Delayed implementation of EMV technology at the gas pump means fraud exposure remains high. Gas pumps are outside, exposed, and unattended, making them attractive targets for criminals looking to attach card skimming devices and collect cardholder data. The same goes for many ATMs.
The EMV liability shift might’ve been confusing—even painful—for some merchants, but it’s hard to argue with success. Once past the front-end costs of upgrading, merchants are shielded from most counterfeit card fraud, as well as liability for any cases that manage to slip through. However, as EMV compliance closes the gap on card-present fraud, criminals aren’t simply giving up and quitting. Instead, fraudsters have spent the last five years migrating to an easier, less-protected channel: eCommerce.
eCommerce, Liability Shift, and the Rise of Friendly Fraud
EMV technology makes it nearly impossible for criminals to use counterfeit credit cards, while also reducing the risk of mass retail-data hacks. As we saw earlier, EMV-compliant businesses saw a dramatic post-transition reduction in card-present fraud. For the most part, card-present fraud is now simply too difficult to be profitable.
Unfortunately, criminals aren’t likely to just stop being criminals just because the situation changed. More often, they simply find new ways to commit the same crimes. That’s what happened here: when EMV implementation made card-present fraud impractical, the fraudsters started targeted online merchants. As a result, eCommerce sellers have reported a drastic increase in fraudulent activity that correlates with the drop in card-present fraud.
Unfortunately, this move coincides with an ongoing rise in cases of friendly fraud (also called chargeback fraud), which is also more commonly associated with eCommerce businesses. The two are correlated; the surge in online activity—both legitimate and fraudulent—has made cardholders more aware of the chargeback process, thereby making cardholders more likely to abuse it.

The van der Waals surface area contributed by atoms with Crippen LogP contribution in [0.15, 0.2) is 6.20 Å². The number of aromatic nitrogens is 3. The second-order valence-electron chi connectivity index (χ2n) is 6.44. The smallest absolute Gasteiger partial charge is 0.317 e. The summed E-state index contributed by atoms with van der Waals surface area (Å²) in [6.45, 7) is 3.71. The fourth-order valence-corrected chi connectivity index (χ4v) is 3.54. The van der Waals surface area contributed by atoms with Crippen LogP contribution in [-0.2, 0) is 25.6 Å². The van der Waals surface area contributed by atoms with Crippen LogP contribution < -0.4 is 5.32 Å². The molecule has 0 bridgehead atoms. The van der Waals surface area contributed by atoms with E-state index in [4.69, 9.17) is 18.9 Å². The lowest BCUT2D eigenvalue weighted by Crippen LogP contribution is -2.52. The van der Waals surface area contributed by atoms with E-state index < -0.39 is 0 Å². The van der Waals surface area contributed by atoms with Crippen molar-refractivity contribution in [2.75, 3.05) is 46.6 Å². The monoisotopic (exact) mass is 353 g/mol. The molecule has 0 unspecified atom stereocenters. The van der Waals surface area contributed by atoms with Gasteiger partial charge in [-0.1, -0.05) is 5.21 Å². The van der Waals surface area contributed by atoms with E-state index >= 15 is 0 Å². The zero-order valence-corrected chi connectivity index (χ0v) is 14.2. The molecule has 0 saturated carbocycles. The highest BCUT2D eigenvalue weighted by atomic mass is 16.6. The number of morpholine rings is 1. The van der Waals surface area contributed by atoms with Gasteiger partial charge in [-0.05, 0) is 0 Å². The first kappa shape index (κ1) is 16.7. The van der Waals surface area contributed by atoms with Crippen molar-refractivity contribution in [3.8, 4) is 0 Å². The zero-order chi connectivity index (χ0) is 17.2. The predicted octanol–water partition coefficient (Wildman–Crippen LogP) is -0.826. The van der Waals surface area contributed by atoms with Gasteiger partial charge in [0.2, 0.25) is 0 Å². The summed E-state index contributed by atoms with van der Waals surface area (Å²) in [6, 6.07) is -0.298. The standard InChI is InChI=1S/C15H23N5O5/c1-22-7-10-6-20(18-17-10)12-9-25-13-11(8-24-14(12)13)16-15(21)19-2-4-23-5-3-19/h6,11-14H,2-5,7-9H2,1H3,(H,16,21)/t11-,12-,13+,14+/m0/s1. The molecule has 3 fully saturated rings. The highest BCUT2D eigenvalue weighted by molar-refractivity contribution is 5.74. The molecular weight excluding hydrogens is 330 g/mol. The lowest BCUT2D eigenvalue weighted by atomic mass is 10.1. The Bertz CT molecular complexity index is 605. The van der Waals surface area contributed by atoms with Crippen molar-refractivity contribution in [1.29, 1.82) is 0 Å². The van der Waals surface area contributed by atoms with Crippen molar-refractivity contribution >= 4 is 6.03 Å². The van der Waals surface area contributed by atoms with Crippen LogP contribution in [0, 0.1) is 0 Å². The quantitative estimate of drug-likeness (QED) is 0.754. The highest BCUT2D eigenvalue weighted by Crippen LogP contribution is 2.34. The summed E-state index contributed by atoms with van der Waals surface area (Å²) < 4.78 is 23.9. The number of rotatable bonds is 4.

This state of affairs leaves many online merchants feeling trapped between criminals and their own customers.
Chargebacks for Dummies
Chargebacks can wreak havoc on your cash flow and profitability. This book is your guide for preventing chargebacks and, when they happen, fighting them more effectively. Request your FREE paperback copy of Chargebacks for Dummies today!Send Me My Free Book!
Friendly fraud chargebacks alone are expected to cost merchants $132 billion this year. This will come in the form of lost revenue and merchandise, added fees and overhead, and threats to merchants’ sustainability. But, while merchants suffer up front, the losses ultimately trickle down to the consumer in the form of higher prices and less competition, making chargeback abuse a lose-lose prospect.
How to Respond to EMV Chargebacks
The switch to EMV cards has proven very successful in deterring counterfeit or stolen card fraud in the card-present space. The threat has not been eliminated, however, and the EMV liability shift means that merchants could face consequences if they do not vigilantly adhere to EMV protocols.
Brick-and-mortar sellers should be aware of behaviors (attempting to bypass PIN entry, for example, or placing tape over the chip so it cannot be read and must be swiped) that could indicate attempted fraud. When chip cards are used for transactions, make sure they are dipped and not swiped.
If an EMV chargeback is filed against your business, you may need outside help: EMV chargebacks are data intensive and very technical—expert interpretation is recommended to ensure you understand what happened, how you should respond, and how to prevent additional occurrences.
Any merchants with a card-not-present channel must be conscious of increased exposure to fraud and should put a plan in place to deal with it. A comprehensive risk mitigation strategy must be able to anticipate and prevent criminal fraud, as well as respond to illegitimate chargebacks stemming from friendly fraud.
That said, fraudsters typically change their tactics faster than in-house fraud detection teams can respond. Professional solutions that are specifically designed to stay one step ahead can significantly enhance a business’s bottom line.
Chargebacks911® is ready and able to help merchants combat all types of chargebacks and recover revenue. Contact us today for a free chargeback analysis to diagnose your business’s risk level.